Both content and citation analysis have a variety of problems; however, these techniques also offer scholars many advantages that are not as readily available with other methods. They provide an objective method for studying both texts and the scholars who produce them. Both use existing documents, or other forms of communication, as sources of data for analysis, rather than involving human participants in research. Both have the potential to be cumulative; that is, as further documents become available for study, they may be incorporated into the research, allowing researchers the opportunity to study trends over time. Both methods are widely used in criminology, and both are somewhat controversial. However, although there is some controversy within the field as to their use, both approaches appear to be both reliable and valid, and both clearly have widespread uses within the field of criminology and criminal justice.
- Busch, C., De Maret, P. S., Flynn, T., Kellum, R., Le, S., Meyers, B., et al. (2005). Overview: Content analysis. Retrieved March 22, 2008, from http://writing.colostate.edu/guides/guide.cfm?guideid=61
- Chapman, A. J. (1989). Assessing research: Citation-count shortcomings. The Psychologist, 8, 336–344.
- Chermak, S. M. (1994). Body count news: How crime is presented in the news media. Justice Quarterly, 11, 561–582.
- Cohn, E. G., & Farrington, D. P. (1990). Differences between British and American criminology: An analysis of citations. British Journal of Criminology, 30, 467–482.
- Cohn, E. G., & Farrington, D. P. (1996). “Crime and justice” and the criminology and criminal justice literature. In N.Morris & M. Tonry (Eds.), Crime and justice: A review of research (Vol. 20, pp. 265–300). Chicago: University of Chicago Press.
- Cohn, E. G., & Farrington, D. P. (1998a). Assessing the quality of American doctoral program faculty in criminology and criminal justice, 1991–1995. Journal of Criminal Justice Education, 9, 187–210.
- Cohn, E. G., & Farrington, D. P. (1998b). Changes in the mostcited scholars in major American criminology and criminal justice journals between 1986–1990 and 1991–1995. Journal of Criminal Justice, 26, 99–116.
- Cohn, E. G., & Farrington, D. P. (2007a). Changes in scholarly influence in major American criminology and criminal justice journals between 1986 and 2000. Journal of Criminal Justice Education, 8, 6–34.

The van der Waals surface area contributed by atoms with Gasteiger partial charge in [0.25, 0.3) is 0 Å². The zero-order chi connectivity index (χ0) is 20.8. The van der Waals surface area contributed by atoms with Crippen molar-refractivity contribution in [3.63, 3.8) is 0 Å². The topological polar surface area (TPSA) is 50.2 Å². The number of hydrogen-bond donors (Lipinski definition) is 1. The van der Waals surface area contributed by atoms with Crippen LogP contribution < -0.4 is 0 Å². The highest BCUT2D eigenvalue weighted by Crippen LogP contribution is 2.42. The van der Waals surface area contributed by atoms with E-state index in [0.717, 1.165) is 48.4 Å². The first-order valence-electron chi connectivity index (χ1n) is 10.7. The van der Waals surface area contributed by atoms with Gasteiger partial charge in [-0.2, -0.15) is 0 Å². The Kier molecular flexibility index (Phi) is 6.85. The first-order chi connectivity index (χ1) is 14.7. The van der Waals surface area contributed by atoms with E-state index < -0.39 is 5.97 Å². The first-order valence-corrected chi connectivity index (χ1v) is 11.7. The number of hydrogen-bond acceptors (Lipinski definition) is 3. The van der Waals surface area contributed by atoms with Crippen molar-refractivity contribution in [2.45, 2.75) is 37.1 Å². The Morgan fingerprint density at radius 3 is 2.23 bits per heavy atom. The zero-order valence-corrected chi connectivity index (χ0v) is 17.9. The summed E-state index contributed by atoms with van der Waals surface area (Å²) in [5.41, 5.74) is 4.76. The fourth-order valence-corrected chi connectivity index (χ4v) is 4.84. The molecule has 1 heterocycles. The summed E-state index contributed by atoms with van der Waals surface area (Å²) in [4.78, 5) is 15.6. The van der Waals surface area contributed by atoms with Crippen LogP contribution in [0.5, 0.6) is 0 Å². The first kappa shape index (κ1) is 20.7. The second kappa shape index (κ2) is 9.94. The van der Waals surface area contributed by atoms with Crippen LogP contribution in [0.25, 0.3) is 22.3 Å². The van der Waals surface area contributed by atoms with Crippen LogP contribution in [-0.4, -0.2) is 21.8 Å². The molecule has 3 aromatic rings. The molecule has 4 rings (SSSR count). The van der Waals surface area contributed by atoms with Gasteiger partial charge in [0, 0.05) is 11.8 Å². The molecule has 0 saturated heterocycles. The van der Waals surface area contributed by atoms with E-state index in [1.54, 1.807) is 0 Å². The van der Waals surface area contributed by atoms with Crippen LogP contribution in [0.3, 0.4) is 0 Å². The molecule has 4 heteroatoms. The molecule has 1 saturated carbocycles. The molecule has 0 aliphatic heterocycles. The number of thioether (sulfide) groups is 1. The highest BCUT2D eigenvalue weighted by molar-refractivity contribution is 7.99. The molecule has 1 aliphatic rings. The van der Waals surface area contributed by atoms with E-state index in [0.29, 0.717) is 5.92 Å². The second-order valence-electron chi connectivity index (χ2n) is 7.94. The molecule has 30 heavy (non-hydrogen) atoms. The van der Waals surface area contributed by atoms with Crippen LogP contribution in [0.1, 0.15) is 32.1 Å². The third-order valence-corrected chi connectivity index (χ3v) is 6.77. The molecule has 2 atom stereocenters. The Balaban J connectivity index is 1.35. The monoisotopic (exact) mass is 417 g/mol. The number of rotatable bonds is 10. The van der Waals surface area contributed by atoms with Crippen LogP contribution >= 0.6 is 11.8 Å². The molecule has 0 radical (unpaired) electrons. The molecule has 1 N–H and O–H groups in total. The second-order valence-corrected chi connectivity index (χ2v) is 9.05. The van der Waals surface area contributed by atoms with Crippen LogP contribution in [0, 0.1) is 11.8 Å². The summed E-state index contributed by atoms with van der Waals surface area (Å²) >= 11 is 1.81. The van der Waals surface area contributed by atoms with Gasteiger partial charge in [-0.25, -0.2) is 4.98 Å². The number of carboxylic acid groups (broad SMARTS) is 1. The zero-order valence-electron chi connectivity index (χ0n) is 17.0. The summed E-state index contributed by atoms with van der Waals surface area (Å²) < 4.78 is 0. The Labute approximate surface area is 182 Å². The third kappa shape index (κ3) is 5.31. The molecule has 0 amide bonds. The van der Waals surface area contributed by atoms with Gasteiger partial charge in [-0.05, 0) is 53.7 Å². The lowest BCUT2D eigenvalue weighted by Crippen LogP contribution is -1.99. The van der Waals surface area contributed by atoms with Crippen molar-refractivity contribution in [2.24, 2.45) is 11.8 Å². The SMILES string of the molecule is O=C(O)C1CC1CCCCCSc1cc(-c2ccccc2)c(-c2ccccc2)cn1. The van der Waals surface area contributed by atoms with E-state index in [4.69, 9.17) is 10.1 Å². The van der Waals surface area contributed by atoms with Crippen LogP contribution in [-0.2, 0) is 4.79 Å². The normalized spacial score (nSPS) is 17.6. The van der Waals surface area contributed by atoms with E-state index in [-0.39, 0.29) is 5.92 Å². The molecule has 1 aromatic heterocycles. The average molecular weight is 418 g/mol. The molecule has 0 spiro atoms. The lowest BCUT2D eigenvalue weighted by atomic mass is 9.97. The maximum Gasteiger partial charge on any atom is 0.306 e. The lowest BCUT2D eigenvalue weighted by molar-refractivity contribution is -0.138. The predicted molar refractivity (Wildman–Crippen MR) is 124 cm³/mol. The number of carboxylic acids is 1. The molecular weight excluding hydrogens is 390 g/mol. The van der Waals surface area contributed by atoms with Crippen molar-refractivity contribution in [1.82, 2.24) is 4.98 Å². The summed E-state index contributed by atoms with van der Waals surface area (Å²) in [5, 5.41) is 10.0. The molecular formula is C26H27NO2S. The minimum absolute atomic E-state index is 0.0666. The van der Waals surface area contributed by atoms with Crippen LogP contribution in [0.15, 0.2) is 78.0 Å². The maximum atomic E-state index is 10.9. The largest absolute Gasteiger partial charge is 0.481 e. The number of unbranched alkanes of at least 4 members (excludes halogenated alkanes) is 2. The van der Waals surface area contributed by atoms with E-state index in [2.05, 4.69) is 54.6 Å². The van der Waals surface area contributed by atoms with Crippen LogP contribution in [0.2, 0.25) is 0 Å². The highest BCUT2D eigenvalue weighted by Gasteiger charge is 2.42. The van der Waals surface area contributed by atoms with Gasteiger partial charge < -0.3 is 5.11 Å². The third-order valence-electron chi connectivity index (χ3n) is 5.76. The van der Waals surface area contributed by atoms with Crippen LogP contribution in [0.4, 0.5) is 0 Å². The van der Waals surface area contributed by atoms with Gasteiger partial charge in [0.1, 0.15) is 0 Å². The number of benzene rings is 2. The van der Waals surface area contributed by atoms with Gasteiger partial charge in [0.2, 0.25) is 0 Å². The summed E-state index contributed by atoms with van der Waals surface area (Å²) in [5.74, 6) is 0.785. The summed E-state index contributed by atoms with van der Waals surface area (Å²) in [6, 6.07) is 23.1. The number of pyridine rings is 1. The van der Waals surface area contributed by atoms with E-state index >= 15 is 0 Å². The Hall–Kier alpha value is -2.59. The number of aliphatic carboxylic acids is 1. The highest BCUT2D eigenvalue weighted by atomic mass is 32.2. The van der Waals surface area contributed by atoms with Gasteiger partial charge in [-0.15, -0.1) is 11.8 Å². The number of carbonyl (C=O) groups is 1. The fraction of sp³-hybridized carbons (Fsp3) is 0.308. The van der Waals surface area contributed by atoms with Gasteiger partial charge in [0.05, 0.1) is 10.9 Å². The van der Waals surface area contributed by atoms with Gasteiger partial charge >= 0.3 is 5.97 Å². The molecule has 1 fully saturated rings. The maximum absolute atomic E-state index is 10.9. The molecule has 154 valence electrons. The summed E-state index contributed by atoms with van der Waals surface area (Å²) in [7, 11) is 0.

- Cohn, E. G., & Farrington, D. P. (2007b). Changes in scholarly influence in major international criminology journals between 1986 and 2000. Australian and New Zealand Journal of Criminology, 40, 335–360.
- Cohn, E. G., & Farrington, D. P. (2008). Scholarly influence in criminology and criminal justice journals in 1990–2000. Journal of Criminal Justice, 36, 11–21.
- Cohn, E. G., Farrington, D. P., & Wright, R. A. (1998). Evaluating criminology and criminal justice. Westport, CT: Greenwood Press.
- Gordon, R. A., & Vicari, P. J. (1992). Eminence in social psychology: A comparison of textbook citation, Social Sciences Citation Index, and research productivity rankings. Personality and Social Psychology Bulletin, 18, 26–38.
- Huckin, T. (2003). Content analysis: What texts talk about. In C. Bazemore & P. A. Prior (Eds.), What writing does and how it does it (pp. 13–33). Mahwah, NJ: Lawrence Erlbaum.
- Mastrofski, S. D., & Ritti, R. R. (1999). Patterns of community policing: A view from newspapers in the United States (COPS Working Paper No. 2). Washington, DC: U.S. Department of Justice, Office of Community Oriented Policing Services.
- Regoli, R. M., Poole, E. D., & Miracle, A. W., Jr. (1982). Assessing the prestige of journals in criminal justice: A research note. Journal of Criminal Justice, 10, 57–67.
- Rushton, J. P. (1984). Evaluating research eminence in psychology: The construct validity of citation counts. Bulletin of the British Psychological Society, 37, 33–36.
- Shichor, D. (1982). An analysis of citations in introductory criminology textbooks: A research note. Journal of Criminal Justice, 10, 231–237.
- Steiner, B., & Schwartz, J. (2006). The scholarly productivity of institutions and their faculty in leading criminology and criminal justice journals. Journal of Criminal Justice, 34, 393–400.
- Thomas, C. W. (1987). The utility of citation-based quality assessments. Journal of Criminal Justice, 15, 165–171.
- Weber, R. P. (1990). Basic content analysis (2nd ed.). Newbury Park, CA: Sage.
- Wolfgang, M. A., Figlio, R. M., & Thornberry, T. P. (1978). Evaluating criminology. New York: Elsevier.
- Wright, R. A. (1995). The most-cited scholars in criminology: A comparison of textbooks and journals. Journal of Criminal Justice, 23, 303–311.
- Wright, R. A. (1996). Do introductory criminology textbooks cite the most influential criminologists? American Journal of Criminal Justice, 20, 225–236.
- Wright, R., & Cohn, E. G. (1996). The most-cited scholars in criminal justice textbooks. Journal of Criminal Justice, 24, 459–467.